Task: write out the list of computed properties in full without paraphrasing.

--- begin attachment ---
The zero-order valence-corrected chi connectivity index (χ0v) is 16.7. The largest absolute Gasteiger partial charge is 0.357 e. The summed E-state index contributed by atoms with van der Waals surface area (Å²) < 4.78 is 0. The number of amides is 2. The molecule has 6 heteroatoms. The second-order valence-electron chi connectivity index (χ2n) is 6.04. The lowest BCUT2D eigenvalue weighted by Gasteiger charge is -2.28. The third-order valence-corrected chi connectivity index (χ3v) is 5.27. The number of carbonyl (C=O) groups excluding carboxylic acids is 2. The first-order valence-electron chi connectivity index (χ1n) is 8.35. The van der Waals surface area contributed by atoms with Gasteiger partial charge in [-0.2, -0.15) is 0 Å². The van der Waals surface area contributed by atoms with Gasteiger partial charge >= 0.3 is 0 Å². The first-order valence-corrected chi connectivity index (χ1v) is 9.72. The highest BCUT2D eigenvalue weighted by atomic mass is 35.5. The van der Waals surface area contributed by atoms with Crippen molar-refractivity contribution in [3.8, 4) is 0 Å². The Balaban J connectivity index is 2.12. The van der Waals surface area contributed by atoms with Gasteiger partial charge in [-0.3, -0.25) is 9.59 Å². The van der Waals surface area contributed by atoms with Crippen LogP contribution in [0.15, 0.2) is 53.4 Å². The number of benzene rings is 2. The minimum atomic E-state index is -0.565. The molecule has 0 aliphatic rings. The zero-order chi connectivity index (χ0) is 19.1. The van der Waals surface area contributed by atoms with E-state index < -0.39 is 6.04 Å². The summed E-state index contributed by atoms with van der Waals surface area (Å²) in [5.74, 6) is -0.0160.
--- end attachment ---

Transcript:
The zero-order valence-corrected chi connectivity index (χ0v) is 16.7. The largest absolute Gasteiger partial charge is 0.357 e. The summed E-state index contributed by atoms with van der Waals surface area (Å²) < 4.78 is 0. The number of amides is 2. The molecule has 6 heteroatoms. The second-order valence-electron chi connectivity index (χ2n) is 6.04. The lowest BCUT2D eigenvalue weighted by Gasteiger charge is -2.28. The third-order valence-corrected chi connectivity index (χ3v) is 5.27. The number of carbonyl (C=O) groups excluding carboxylic acids is 2. The first-order valence-electron chi connectivity index (χ1n) is 8.35. The van der Waals surface area contributed by atoms with Gasteiger partial charge in [-0.2, -0.15) is 0 Å². The van der Waals surface area contributed by atoms with Gasteiger partial charge >= 0.3 is 0 Å². The first-order valence-corrected chi connectivity index (χ1v) is 9.72. The highest BCUT2D eigenvalue weighted by atomic mass is 35.5. The van der Waals surface area contributed by atoms with Crippen molar-refractivity contribution in [3.8, 4) is 0 Å². The Balaban J connectivity index is 2.12. The van der Waals surface area contributed by atoms with Gasteiger partial charge in [-0.3, -0.25) is 9.59 Å². The van der Waals surface area contributed by atoms with Crippen LogP contribution in [0.15, 0.2) is 53.4 Å². The number of benzene rings is 2. The minimum atomic E-state index is -0.565. The molecule has 0 aliphatic rings. The zero-order chi connectivity index (χ0) is 19.1. The van der Waals surface area contributed by atoms with E-state index < -0.39 is 6.04 Å². The summed E-state index contributed by atoms with van der Waals surface area (Å²) in [5.74, 6) is -0.0160.